Author Topic: Advertisements on the Internet  (Read 2569 times)

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Silenus

  • Rebel Monk of Mental Insurrection
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Re: Advertisements on the Internet
« Reply #15 on: January 21, 2021, 02:20:49 pm »
How shall we deal with it? In my opinion, by standing on the fringes of the architecture with places like this, library genesis, and user-created podcasts/"channels," blogspot & WordPress content. Even better, simply by staying LOGGED OFF. I've been much more apt to pick up a book as it becomes ever more clear that the internet has become a corporate cesspool.

"And the strict master Death bids them dance."

Kaspar Hauser

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  • Life teaches me not to want it.
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Re: Advertisements on the Internet
« Reply #16 on: January 21, 2021, 03:29:54 pm »
Maybe this explains why I have spent so much time on the floor with my notebooks, pencils, straight-edge, and textbooks, just as a way to guard my "attention" --- Library Genesis, yes, is also a great resource.   Podcasts, transcripts, music ...
I read mostly on the e-reader.  I wonder when I will pick up one of my hard-cover books again ... I am noticing changes in my attention span ... 


excerpt from WHY IS THIS HAPPENNING?

CHRIS HAYES: Why does the visceral experience of the Internet feel so bad?

TIM WU: Today, you wander off the safe paths of the internet and it's like a trap. You know, you click on the wrong thing, suddenly like 50 pop-ups come up, something says, hey, you've been infected with a virus, click here to fix it, which of course, if you do click on, it does infect you with a virus, and you have to kind of constantly control yourself. You have to be on guard, it's a mixture of being in a bad neighborhood and a used car sales place and a casino and an infectious disease ward, all combined into one, and that is not relaxing.

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TIM WU: Look, I think that was maybe okay for a while, maybe. If you build wires, it's true, maybe you can't necessarily say that, while you're responsible for the electric chair or something, but if you're building guns, I think suddenly you start to be a little more involved than, when you build a platform that is used and profits from hate-speech, you know, suddenly you own it. But there's kind of a blind spot to all these questions, and also, one other thing I'll add is, a lot of tech people have this deep belief that any of these problems can always be solved by better code, as opposed to needing to sort of deal with it.

CHRIS HAYES: Mark Zuckerberg went up before the Senate and was like, yeah, all the problems we have, we're gonna get, our AI is getting really good. He literally said this. It was like, no, don't worry, we're gonna get robot intelligence to deal with all the human ethical judgment dilemmas that we have been either exploiting or avoiding. Like we're gonna build a better AI software, and I was just like, he actually believes that.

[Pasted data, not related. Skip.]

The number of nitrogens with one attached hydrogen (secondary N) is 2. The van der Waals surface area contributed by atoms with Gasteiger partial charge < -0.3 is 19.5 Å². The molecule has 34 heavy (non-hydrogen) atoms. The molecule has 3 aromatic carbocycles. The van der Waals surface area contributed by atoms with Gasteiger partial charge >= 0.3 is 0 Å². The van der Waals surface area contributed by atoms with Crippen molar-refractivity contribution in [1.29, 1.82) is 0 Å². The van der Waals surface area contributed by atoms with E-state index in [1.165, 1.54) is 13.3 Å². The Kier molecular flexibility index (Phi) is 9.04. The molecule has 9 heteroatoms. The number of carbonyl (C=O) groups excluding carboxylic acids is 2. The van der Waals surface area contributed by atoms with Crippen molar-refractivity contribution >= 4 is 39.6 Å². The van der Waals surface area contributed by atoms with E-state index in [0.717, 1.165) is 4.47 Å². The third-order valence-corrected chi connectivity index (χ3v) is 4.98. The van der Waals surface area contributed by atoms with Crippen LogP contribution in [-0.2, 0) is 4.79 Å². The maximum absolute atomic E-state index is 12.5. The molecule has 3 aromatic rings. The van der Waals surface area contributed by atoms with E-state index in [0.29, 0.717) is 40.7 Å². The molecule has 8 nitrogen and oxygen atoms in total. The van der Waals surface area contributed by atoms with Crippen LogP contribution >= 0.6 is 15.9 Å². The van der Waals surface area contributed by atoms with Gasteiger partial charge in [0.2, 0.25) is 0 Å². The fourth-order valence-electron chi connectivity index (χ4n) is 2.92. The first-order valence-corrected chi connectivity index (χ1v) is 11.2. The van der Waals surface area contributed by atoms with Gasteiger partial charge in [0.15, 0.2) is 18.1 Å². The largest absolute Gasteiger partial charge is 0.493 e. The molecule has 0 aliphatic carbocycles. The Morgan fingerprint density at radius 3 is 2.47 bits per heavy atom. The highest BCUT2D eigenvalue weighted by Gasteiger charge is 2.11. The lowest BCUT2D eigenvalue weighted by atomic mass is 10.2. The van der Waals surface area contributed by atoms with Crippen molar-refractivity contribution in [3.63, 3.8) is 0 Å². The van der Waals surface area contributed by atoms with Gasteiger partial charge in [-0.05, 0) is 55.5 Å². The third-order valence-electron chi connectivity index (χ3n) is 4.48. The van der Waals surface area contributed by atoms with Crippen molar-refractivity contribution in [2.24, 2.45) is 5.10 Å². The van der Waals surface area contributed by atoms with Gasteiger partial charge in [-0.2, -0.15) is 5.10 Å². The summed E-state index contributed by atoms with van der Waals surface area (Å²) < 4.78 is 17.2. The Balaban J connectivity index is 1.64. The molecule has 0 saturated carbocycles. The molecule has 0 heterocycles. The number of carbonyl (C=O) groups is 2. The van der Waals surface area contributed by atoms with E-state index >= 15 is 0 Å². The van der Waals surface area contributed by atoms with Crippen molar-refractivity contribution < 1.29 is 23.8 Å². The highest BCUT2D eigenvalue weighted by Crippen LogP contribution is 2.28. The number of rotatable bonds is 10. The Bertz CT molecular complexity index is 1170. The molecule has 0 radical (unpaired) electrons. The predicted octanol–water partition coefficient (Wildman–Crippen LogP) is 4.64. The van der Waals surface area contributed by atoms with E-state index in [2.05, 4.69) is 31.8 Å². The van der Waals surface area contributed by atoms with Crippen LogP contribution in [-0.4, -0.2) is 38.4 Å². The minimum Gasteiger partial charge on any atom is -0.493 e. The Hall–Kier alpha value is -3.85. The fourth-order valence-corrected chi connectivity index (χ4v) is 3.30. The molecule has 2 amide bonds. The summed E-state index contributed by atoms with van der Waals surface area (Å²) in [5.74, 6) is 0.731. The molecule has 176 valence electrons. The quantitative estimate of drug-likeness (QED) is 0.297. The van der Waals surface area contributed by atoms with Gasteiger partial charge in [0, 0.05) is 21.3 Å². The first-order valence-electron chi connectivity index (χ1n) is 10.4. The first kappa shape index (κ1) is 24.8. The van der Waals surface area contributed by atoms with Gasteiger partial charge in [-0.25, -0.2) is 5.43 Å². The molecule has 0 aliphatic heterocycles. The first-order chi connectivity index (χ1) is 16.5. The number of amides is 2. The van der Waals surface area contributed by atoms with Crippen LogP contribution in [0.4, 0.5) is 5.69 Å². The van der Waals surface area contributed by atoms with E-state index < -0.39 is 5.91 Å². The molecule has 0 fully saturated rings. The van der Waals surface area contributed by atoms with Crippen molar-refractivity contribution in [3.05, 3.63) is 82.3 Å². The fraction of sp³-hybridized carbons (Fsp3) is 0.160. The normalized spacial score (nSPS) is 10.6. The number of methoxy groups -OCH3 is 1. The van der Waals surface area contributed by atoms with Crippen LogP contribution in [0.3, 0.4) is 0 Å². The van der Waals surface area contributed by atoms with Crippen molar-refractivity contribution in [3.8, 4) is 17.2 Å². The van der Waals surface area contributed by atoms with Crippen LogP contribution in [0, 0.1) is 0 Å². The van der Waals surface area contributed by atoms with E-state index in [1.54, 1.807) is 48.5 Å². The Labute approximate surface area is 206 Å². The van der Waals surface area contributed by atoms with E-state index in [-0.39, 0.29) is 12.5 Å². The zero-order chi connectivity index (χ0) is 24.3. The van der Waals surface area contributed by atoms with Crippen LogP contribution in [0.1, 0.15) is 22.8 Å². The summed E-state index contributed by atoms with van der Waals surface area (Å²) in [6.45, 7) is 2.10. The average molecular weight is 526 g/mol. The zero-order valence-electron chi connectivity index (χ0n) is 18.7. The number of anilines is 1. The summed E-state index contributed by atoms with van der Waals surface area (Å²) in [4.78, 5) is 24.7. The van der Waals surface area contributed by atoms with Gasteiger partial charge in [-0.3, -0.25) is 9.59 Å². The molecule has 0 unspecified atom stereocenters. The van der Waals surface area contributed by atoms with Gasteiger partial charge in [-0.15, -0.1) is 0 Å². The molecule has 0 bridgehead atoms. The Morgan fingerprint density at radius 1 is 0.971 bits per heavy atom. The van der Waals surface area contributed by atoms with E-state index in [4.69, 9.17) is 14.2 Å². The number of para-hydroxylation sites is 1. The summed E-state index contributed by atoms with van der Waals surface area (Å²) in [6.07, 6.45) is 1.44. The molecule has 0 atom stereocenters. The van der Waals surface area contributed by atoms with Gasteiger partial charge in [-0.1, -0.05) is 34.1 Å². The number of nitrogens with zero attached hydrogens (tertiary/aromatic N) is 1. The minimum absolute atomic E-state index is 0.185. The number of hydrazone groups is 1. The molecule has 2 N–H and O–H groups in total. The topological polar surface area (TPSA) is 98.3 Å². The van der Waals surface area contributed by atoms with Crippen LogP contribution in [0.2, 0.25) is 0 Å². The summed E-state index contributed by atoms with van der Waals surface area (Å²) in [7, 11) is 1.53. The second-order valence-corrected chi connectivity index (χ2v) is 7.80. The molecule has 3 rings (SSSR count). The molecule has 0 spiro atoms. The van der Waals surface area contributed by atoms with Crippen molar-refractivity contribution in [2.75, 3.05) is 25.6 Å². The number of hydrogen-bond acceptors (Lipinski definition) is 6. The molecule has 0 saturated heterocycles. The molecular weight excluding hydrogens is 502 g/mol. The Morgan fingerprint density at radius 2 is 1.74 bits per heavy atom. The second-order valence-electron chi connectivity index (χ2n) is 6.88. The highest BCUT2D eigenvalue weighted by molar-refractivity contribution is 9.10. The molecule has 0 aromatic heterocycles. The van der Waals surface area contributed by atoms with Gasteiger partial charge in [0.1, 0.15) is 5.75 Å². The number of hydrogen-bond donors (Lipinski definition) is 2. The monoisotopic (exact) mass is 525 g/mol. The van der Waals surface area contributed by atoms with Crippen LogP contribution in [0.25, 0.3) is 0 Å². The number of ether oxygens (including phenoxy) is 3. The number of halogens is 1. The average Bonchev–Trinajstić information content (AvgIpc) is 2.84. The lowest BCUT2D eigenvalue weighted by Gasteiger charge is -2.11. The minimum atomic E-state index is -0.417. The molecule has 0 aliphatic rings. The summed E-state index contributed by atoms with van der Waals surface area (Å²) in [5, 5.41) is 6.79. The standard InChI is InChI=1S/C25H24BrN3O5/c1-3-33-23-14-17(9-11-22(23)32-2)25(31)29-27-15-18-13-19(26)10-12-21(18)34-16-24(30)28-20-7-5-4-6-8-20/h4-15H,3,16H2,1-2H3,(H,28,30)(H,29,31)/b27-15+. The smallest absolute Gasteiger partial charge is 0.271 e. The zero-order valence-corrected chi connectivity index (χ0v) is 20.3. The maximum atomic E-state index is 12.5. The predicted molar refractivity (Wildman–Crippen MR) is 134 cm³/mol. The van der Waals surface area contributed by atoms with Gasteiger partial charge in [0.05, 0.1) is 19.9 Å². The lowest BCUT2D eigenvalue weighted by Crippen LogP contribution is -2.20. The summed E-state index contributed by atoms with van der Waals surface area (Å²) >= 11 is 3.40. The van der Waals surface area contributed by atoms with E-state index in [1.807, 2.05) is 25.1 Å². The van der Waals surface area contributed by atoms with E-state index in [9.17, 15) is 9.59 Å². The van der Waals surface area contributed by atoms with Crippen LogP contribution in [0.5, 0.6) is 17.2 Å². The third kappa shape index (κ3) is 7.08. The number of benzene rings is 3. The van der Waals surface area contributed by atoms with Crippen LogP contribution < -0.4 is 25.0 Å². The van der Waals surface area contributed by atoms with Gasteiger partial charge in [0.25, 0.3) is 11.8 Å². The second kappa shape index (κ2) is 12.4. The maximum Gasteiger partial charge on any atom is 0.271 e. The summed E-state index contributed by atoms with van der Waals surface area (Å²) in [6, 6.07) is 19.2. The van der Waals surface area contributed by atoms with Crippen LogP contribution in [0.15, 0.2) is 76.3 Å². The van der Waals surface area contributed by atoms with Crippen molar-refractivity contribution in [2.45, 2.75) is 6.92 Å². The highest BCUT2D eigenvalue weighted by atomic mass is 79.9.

TIM WU: And the original sin, I mean, a lot of this, we've talked about, it's created by the model where they spy on you and they give you the advertisements, and they're like, well, no, you don't understand, that is like giving people what they want. You know what I mean? That mythology really held people in its grip for a long time, and yeah, I don't know, I spent years working in Silicon Valley and I just became more and more painfully aware, I think that's why a lot of people quit Facebook or quit Google. They can't stand it anymore. The stories from the insiders are like, we just can't do this.

CHRIS HAYES: Meaning what? What does that mean?

TIM WU: Engineers being like, the best minds of my generation, they're not trying to cure cancer, trying to improve the lives, they're trying to engineer ways to force you to click on things you don't wanna click on, basically, technological forms of mind control, and also find ways to avoid legal responsibility for that.

TIM WU: You know, and people are fed up. I think that's why people are leaving, and what's funny is that because the internet was so idyllic and interesting and commune-like at its beginning, it itself kind of has avoided these hard questions, but the truth is that thinking you've prematurely reached some utopic state can blind you a lot of really bad stuff.

CHRIS HAYES: So if the place we're at right now, which is this centralized control, this crazy surveillance, the casino panopticon, and then also lack of transparency, which is also one more thing that we, which is crazy, there's no central authority who can just be like, we're changing the TV viewing algorithm today and your traffic just, your ratings just went down by 80%. That would be insane, that just some coder somewhere flipped a switch and was like, sorry, MSNBC, your whole business model went boom.

CHRIS HAYES: And this happens all the time, you know, in the media, with Facebook. So I guess the question is, there's all this real airy talk about regulation or regulate Facebook, but I, what I wanna know is can we fix it? Like, what do we need to do? Is there a better internet to be built now that addresses these core problems?
Things They Will Never Tell YouArthur Schopenhauer has been the most radical and defiant of all troublemakers.

Gorticide @ Nothing that is so, is so DOT edu

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